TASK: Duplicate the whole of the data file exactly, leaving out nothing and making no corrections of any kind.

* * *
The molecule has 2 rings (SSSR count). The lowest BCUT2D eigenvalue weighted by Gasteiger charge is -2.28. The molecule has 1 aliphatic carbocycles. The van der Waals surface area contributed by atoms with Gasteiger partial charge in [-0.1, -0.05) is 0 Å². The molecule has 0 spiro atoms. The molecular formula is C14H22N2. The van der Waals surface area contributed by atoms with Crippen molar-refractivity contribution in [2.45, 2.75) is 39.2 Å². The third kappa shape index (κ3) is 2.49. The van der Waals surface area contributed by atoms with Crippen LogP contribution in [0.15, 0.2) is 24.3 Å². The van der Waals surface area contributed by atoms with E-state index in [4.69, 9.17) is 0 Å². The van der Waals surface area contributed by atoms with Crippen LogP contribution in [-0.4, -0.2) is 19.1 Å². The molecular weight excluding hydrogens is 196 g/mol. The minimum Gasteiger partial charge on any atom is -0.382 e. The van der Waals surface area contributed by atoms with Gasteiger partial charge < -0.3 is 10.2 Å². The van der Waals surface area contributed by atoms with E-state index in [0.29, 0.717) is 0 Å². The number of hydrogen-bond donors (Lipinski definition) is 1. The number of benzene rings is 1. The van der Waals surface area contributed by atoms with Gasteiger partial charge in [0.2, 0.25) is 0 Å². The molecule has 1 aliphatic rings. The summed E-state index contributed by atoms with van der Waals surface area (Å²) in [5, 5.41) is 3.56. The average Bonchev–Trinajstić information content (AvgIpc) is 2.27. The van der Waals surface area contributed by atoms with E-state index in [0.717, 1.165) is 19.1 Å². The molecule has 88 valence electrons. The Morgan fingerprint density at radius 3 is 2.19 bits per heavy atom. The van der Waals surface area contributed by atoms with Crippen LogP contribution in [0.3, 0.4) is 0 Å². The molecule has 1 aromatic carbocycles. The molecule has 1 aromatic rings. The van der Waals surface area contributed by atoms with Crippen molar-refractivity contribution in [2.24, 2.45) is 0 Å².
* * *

The molecule has 2 rings (SSSR count). The lowest BCUT2D eigenvalue weighted by Gasteiger charge is -2.28. The molecule has 1 aliphatic carbocycles. The van der Waals surface area contributed by atoms with Gasteiger partial charge in [-0.1, -0.05) is 0 Å². The molecule has 0 spiro atoms. The molecular formula is C14H22N2. The van der Waals surface area contributed by atoms with Crippen molar-refractivity contribution in [2.45, 2.75) is 39.2 Å². The third kappa shape index (κ3) is 2.49. The van der Waals surface area contributed by atoms with Crippen LogP contribution in [0.15, 0.2) is 24.3 Å². The van der Waals surface area contributed by atoms with E-state index in [4.69, 9.17) is 0 Å². The van der Waals surface area contributed by atoms with Crippen LogP contribution in [-0.4, -0.2) is 19.1 Å². The molecular weight excluding hydrogens is 196 g/mol. The minimum Gasteiger partial charge on any atom is -0.382 e. The van der Waals surface area contributed by atoms with Gasteiger partial charge < -0.3 is 10.2 Å². The van der Waals surface area contributed by atoms with E-state index in [0.29, 0.717) is 0 Å². The number of hydrogen-bond donors (Lipinski definition) is 1. The number of benzene rings is 1. The van der Waals surface area contributed by atoms with Gasteiger partial charge in [0.2, 0.25) is 0 Å². The molecule has 1 aliphatic rings. The summed E-state index contributed by atoms with van der Waals surface area (Å²) in [5, 5.41) is 3.56. The average Bonchev–Trinajstić information content (AvgIpc) is 2.27. The van der Waals surface area contributed by atoms with E-state index in [0.717, 1.165) is 19.1 Å². The molecule has 88 valence electrons. The Morgan fingerprint density at radius 3 is 2.19 bits per heavy atom. The van der Waals surface area contributed by atoms with Crippen LogP contribution in [0.3, 0.4) is 0 Å². The molecule has 1 aromatic carbocycles. The molecule has 1 aromatic rings. The van der Waals surface area contributed by atoms with Crippen molar-refractivity contribution in [2.24, 2.45) is 0 Å².